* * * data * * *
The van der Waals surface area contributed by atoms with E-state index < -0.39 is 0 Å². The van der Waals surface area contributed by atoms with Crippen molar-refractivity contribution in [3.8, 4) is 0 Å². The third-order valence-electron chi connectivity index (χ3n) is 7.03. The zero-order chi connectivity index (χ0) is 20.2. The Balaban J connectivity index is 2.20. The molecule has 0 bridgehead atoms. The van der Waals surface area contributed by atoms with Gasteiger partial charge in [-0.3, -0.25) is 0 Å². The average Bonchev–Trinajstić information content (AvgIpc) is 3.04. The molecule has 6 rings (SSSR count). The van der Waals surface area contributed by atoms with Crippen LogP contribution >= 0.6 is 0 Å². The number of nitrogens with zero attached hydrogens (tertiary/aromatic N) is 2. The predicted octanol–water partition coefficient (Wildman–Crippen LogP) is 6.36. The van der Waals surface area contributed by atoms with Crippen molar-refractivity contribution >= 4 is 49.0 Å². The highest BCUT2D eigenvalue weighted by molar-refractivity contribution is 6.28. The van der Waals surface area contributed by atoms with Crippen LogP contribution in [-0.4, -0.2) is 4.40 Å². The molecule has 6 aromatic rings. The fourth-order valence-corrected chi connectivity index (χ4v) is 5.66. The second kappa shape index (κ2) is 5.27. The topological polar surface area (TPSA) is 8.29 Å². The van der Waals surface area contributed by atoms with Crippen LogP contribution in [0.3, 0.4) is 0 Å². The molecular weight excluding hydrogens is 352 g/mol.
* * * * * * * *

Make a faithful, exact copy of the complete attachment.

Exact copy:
The van der Waals surface area contributed by atoms with E-state index < -0.39 is 0 Å². The van der Waals surface area contributed by atoms with Crippen molar-refractivity contribution in [3.8, 4) is 0 Å². The third-order valence-electron chi connectivity index (χ3n) is 7.03. The zero-order chi connectivity index (χ0) is 20.2. The Balaban J connectivity index is 2.20. The molecule has 0 bridgehead atoms. The van der Waals surface area contributed by atoms with Gasteiger partial charge in [-0.3, -0.25) is 0 Å². The average Bonchev–Trinajstić information content (AvgIpc) is 3.04. The molecule has 6 rings (SSSR count). The van der Waals surface area contributed by atoms with Crippen LogP contribution >= 0.6 is 0 Å². The number of nitrogens with zero attached hydrogens (tertiary/aromatic N) is 2. The predicted octanol–water partition coefficient (Wildman–Crippen LogP) is 6.36. The van der Waals surface area contributed by atoms with Crippen molar-refractivity contribution >= 4 is 49.0 Å². The highest BCUT2D eigenvalue weighted by molar-refractivity contribution is 6.28. The van der Waals surface area contributed by atoms with Crippen LogP contribution in [-0.4, -0.2) is 4.40 Å². The molecule has 6 aromatic rings. The fourth-order valence-corrected chi connectivity index (χ4v) is 5.66. The second kappa shape index (κ2) is 5.27. The topological polar surface area (TPSA) is 8.29 Å². The van der Waals surface area contributed by atoms with Crippen LogP contribution in [0.3, 0.4) is 0 Å². The molecular weight excluding hydrogens is 352 g/mol.